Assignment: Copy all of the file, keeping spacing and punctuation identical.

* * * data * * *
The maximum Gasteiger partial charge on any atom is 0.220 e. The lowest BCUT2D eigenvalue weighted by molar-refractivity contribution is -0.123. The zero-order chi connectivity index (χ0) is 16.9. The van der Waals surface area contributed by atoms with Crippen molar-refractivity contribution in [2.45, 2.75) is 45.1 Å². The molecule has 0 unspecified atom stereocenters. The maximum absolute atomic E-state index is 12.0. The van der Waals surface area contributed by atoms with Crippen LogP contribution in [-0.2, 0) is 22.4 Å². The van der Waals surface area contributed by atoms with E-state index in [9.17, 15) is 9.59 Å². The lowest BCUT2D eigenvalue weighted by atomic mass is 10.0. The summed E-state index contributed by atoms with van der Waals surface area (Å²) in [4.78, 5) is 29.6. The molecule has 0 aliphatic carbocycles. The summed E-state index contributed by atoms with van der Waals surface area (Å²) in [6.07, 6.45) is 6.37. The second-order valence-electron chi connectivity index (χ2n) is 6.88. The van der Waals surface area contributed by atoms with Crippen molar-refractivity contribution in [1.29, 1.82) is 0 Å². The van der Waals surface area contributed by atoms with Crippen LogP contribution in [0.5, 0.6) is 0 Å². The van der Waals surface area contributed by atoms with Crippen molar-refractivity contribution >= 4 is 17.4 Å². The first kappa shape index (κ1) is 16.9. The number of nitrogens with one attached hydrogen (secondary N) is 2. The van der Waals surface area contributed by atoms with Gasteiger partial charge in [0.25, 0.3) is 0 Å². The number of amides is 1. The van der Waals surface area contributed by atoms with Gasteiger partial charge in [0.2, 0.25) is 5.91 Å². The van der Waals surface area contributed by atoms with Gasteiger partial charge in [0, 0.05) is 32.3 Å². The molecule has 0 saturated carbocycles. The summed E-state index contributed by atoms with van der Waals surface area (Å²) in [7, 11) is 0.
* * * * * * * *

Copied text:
The maximum Gasteiger partial charge on any atom is 0.220 e. The lowest BCUT2D eigenvalue weighted by molar-refractivity contribution is -0.123. The zero-order chi connectivity index (χ0) is 16.9. The van der Waals surface area contributed by atoms with Crippen molar-refractivity contribution in [2.45, 2.75) is 45.1 Å². The molecule has 0 unspecified atom stereocenters. The maximum absolute atomic E-state index is 12.0. The van der Waals surface area contributed by atoms with Crippen LogP contribution in [-0.2, 0) is 22.4 Å². The van der Waals surface area contributed by atoms with E-state index in [9.17, 15) is 9.59 Å². The lowest BCUT2D eigenvalue weighted by atomic mass is 10.0. The summed E-state index contributed by atoms with van der Waals surface area (Å²) in [4.78, 5) is 29.6. The molecule has 0 aliphatic carbocycles. The summed E-state index contributed by atoms with van der Waals surface area (Å²) in [6.07, 6.45) is 6.37. The second-order valence-electron chi connectivity index (χ2n) is 6.88. The van der Waals surface area contributed by atoms with Crippen molar-refractivity contribution in [1.29, 1.82) is 0 Å². The van der Waals surface area contributed by atoms with Crippen LogP contribution in [0.5, 0.6) is 0 Å². The van der Waals surface area contributed by atoms with Crippen molar-refractivity contribution >= 4 is 17.4 Å². The first kappa shape index (κ1) is 16.9. The number of nitrogens with one attached hydrogen (secondary N) is 2. The van der Waals surface area contributed by atoms with Gasteiger partial charge in [0.25, 0.3) is 0 Å². The number of amides is 1. The van der Waals surface area contributed by atoms with Gasteiger partial charge in [0.2, 0.25) is 5.91 Å². The van der Waals surface area contributed by atoms with Gasteiger partial charge in [0, 0.05) is 32.3 Å². The molecule has 0 saturated carbocycles. The summed E-state index contributed by atoms with van der Waals surface area (Å²) in [7, 11) is 0.